Maintaining stability and implementing reforms to improve the investment climate will help Nepal achieve much stronger growth than it has experienced in recent years,” according to a higher official at the multilateral development agency.
“By achieving lasting peace, and staying on the course of economic reforms, and focusing on progressive social and human development programmes, Nepal can reach its full potential,” said vice president for Finance and Risk Management at the Asian Development Bank (ADB) Thierry de Longuemar, during an official inauguration the new office premises of the ADB Nepal Resident Mission, in Kathmandu, here today.
Congratulating for the successful Constituent Assembly (CA) elections he said that it would pave the way for drafting of the constitution.
Longuemar, assuring the bank’s continued support for Nepal in achieving its development target and poverty reduction objectives, also hoped for many more years of productive collaboration.
The multilateral deveopment partner has provided about $3.1 billion in concessional loans and grants for investment projects and about $175 million in technical assistance grants since 1969, according to the ADB Nepal office.
ADB assistance has focused on building roads, hydropower plants, and also helped improve well-being of the Nepalis, Longuemar said, adding that the ADB has recently endorsed a new Country Partnership Strategy for Nepal – for a period of five years – that aligns with Nepal’s development priority.
The five-year strategy is well aligned with the government’s development objective of accelerated, sustainable, inclusive economic growth, said country director of the Nepal Resident Mission Kenichi Yokoyama, on the occasion. “It is flexible to adjust to any emerging needs under the ongoing political transition, has higher selectivity and focuses to tackle critical impediments such as bottlenecks in infrastructure and human capital with smaller number of larger projects, focuses on portfolio performances, and support strengthening enabling environment for public-private partnership and private sector investments.”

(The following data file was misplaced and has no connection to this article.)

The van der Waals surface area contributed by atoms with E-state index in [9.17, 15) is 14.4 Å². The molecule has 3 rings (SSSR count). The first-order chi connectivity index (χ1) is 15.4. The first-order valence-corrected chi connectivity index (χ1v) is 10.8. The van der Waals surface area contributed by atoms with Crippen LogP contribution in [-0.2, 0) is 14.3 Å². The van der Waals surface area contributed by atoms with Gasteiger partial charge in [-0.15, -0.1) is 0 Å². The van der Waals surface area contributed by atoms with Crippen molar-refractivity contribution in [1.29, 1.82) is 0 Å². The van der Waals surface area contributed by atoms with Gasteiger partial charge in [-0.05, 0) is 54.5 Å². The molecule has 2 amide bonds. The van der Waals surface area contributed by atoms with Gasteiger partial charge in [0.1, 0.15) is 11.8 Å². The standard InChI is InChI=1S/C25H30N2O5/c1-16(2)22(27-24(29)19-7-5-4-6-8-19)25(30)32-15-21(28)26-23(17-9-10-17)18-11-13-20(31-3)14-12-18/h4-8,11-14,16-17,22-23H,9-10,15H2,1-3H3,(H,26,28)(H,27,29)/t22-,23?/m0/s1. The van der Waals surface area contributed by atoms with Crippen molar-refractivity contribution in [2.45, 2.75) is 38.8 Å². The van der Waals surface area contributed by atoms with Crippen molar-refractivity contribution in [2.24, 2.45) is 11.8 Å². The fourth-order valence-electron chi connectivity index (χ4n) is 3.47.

ADB – that is marking two decades of close cooperation at the country level to promote development and reducing poverty – has been providing assistance for energy development, infrastructure building, agriculture development, climate change adaptation, environmental management, good governance, gender and social inclusion and financial management.
As Nepal is also the founding member of the ADB, the government hopes to get more support from the bank, said finance minister Shankar Prasad Koiral on the occasion. “After the new elected government will come to place, the economic agenda will get more priority,” he said, adding that country’s overall macroeconomic situation is encouraging.
The trusted and reliable development partner like ADB will be crucial for Nepal that is planning to upgrade to the developing country status from the current least developed country (LDC) status,” said vice chair of the National Planning Commission (NPC).

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